Copyright status unknown. Responsibility for determining the copyright status and any use rests exclusively with the user.
Location of Original
State Archive of the Security Service of Ukraine: https://ssu.gov.ua/ua/pages/98
Terms of Use
Any reproductions of images from the Archive of the Security Service of Ukraine must include the following reference: Archive of the Security Service of Ukraine, fonds 6, case № 75489-fp, volume 2.

Iнформуємо, що при публікації документів ГДА СБУ обов'язкове посилання на місце їх зберігання за зразком: ГДА СБ України, фонд 6, справа 75489-фк, том 2.
Reproduction Notes
Reproduced with the permission of the State Archive of the Security Service of Ukraine.
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Photo Display Board: "Unfortunate Children. Enticed by long-obsolete church doctrine."


A photo display board created by Nikolai Bokan in 1937. It features portraits of six of Bokan’s seven children, paired with photographs that capture the consequences of each child’s defiant actions against their father, notably for his insistence that they embrace Christianity (see transcription and translation section for details).

Among the photos is one featuring the corpse of Konstantin Bokan lying in a coffin. In the inscription, Nikolai Bokan notes an incident five days before Konstantin’s death, when Konstantin blamed his father for the lack of food. He claims that Konstantin expressed his conviction that he would be better provided for elsewhere and declared that he would not share any of his profits with his father.

Konstantin died of starvation in June 1933. In the few months prior to his death, he had been working on a collective farm where he was overworked and poorly fed. He had left his family home earlier in the spring of 1933, as his parents were struggling to provide for their large family during the famine. It is unclear whether Konstantin was asked to leave or whether he left of his own accord. Konstantin was most likely around twenty-two years old at the time of his departure from the family home.

Another photo, placed adjacent to a portrait of Vladimir, depicts a broken window in the Bokan family home. In the inscription, Bokan explains that Vladimir reproached his father for the lack of food. He claims that Vladimir expressed his frustration toward his father by breaking windowpanes in the Bokan family home. Other display boards indicate that Vladimir was aggrieved that he had been asked to leave the family home to become self-sufficient.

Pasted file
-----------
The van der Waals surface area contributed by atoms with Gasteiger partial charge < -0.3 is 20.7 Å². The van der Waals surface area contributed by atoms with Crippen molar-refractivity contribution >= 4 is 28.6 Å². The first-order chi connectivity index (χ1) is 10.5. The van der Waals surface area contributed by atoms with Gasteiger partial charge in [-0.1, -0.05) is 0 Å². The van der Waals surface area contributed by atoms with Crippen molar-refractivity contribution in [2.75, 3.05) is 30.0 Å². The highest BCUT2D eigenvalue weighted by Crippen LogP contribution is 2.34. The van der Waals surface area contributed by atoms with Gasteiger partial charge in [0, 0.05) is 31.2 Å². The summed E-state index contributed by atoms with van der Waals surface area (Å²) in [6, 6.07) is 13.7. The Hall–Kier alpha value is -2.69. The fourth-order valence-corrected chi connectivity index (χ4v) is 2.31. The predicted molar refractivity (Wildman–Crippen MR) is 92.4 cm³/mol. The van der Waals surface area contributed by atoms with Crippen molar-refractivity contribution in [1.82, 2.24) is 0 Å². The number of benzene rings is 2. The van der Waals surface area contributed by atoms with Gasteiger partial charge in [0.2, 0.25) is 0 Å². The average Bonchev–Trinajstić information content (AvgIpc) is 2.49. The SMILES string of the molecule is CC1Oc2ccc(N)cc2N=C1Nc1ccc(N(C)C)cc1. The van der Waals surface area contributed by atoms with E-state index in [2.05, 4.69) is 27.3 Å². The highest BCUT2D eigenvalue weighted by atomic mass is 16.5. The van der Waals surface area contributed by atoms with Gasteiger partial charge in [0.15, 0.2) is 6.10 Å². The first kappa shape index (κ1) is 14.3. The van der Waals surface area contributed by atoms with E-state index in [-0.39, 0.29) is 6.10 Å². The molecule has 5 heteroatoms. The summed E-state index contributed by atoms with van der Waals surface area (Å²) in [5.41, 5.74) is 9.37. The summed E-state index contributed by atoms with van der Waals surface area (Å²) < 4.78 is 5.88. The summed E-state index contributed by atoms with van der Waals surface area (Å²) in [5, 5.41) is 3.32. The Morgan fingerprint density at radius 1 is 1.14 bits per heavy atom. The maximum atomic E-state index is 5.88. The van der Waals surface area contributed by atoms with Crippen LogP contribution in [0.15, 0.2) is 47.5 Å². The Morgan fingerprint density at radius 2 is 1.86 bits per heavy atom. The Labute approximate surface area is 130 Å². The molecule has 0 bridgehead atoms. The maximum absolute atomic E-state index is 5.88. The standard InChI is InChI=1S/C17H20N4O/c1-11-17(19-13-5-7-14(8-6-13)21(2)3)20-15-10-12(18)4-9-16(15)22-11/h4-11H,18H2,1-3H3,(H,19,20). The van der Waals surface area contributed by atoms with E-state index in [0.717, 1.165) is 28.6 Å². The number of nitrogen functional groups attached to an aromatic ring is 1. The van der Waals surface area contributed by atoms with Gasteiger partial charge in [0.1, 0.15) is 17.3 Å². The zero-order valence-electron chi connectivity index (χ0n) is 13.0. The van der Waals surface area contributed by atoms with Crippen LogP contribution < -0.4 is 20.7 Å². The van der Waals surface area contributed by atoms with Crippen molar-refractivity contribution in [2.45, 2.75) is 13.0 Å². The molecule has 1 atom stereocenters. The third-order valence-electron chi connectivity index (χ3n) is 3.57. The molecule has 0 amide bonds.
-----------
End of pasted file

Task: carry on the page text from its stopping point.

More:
In the display board, Nikolai further expresses his regret that his children had renounced the Christian values that were integral to their upbringing. He was an adherent of the Tolstoyan movement, which was based on the philosophical and religious writings of Leo Tolstoy. Tolstoy’s views were formed by the study of the ministry of Jesus. The movement promoted values of non-militarism, vegetarianism, and moral improvement, and aspired for the attainment of a rural, self-sufficient livelihood. Among Nikolai's children, only Boris appears to have briefly engaged with Tolstoyan philosophies.

Bokan claims that his children were influenced by members of a morally corrupt clergy who were incapable of imparting the true tenants of Christianity to the public. Bokan appears to conflate the perceived moral corruption of the clergy with the Soviet authorities’ promotion of atheism, both of which he labels as “anti-religious.” He saw both as opposed to Tolstoyan religious and moral principles. Notably, although Tolstoyans identified as Christians, they generally did not belong to an institutional church.

Bokan had homeschooled most of his children in keeping with his skepticism toward public education and distrust of the state. Bokan explains in the display board that some of his children were resentful about this homeschooling, as it subsequently prevented them access to certain advantages in Soviet society.

These dynamics within the Bokan family occurred amid widespread anti-religious sentiment propagated by Soviet authorities beginning in the late 1920s as a means of disseminating atheism and promoting loyalty to the state. These anti-religious campaigns coincided with the beginning of the forced mass collectivization of agriculture.